Indie-pop band Superorganism will come to Lucerna Music Bar with new album World Wide Pop.
When the first Superorganism music was uploaded in 2017, the reaction was anything but tepid. The group’s in-your-face aesthetic — a post-everything mishmash of psychedelic indie pop and fizzy, funky electronica — quickly began to resonate; inaugural track “Something For Your M.I.N.D.” was co-signed by Frank Ocean less than a month after it popped up on Soundcloud. Early buzz sent the messageboard rumor mill into hyperdrive, inciting speculation that Superorganism was the conceptual-pop project of an older rock band, or maybe a virtual avatar for some big-name celebrity. Some online skeptics wondered if frontman Orono — the Japanese singer-songwriter who linked with the internationally-based collective’s other members via the internet while matriculating at a New England high school — even existed at all.
By the time their self-titled LP dropped in 2018, though, the consensus was that Superorganism was a real band, comprised of real musicians, with a real knack for crafting idiosyncratic sing-a-longs that feel simultaneously colossal and homemade. In the four years since their debut, Superorganism has toured the globe, interacted face-to-face with several of their musical heroes, and appeared as themselves in an episode of the surreal superhero series Legion.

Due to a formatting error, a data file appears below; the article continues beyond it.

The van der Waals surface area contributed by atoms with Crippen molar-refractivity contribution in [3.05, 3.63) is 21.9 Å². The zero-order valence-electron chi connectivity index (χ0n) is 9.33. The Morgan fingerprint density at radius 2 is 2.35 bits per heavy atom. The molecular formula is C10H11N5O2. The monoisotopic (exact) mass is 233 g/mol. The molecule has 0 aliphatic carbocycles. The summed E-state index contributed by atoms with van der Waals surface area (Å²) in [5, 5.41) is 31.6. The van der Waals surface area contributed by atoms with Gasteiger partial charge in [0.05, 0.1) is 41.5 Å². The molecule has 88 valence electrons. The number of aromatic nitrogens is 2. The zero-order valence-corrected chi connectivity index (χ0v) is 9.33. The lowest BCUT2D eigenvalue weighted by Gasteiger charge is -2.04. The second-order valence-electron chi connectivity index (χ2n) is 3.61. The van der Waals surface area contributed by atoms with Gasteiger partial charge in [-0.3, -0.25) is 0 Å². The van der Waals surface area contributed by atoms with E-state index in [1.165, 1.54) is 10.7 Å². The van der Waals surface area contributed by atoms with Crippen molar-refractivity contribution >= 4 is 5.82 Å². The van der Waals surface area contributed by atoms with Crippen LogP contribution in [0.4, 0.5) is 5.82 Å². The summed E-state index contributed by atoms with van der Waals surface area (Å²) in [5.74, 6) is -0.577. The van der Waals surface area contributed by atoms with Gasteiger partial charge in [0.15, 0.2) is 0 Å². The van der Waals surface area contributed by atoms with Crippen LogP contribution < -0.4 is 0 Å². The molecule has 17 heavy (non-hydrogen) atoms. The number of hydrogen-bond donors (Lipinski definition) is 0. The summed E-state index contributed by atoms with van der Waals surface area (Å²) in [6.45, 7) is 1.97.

They also wrote and recorded World Wide Pop, a brand new full-length album, which finds the group (whose current lineup includes Orono, Harry, Tucan, B, and Soul) doubling-down on the collage-like maximalism that made their early efforts so transportive. But World Wide Pop also sees Superorganism pushing their fixations to new extremes, both sonically and emotionally. While their first album was completed before the whole band had ever been in the same room at the same time, the World Wide Pop sessions spilled into the physical realm.
World Wide Pop is a showcase for Superorganism’s newly deepened understanding of each other’s interests and impulses, the kind of creative convergence you’d expect when online friends start spending time together IRL. This synchronicity extended to collaborators too, including veteran producer Stuart Price (Madonna, The Killers), who Superorganism tapped to help them achieve the IMAX-sized sheen that their bedroom recordings have always aspired to. The resulting palette melds millennium-era synth schmaltz with glitchy wild-eyed weirdness, a textural upgrade that never betrays Superorganism’s signature playfulness.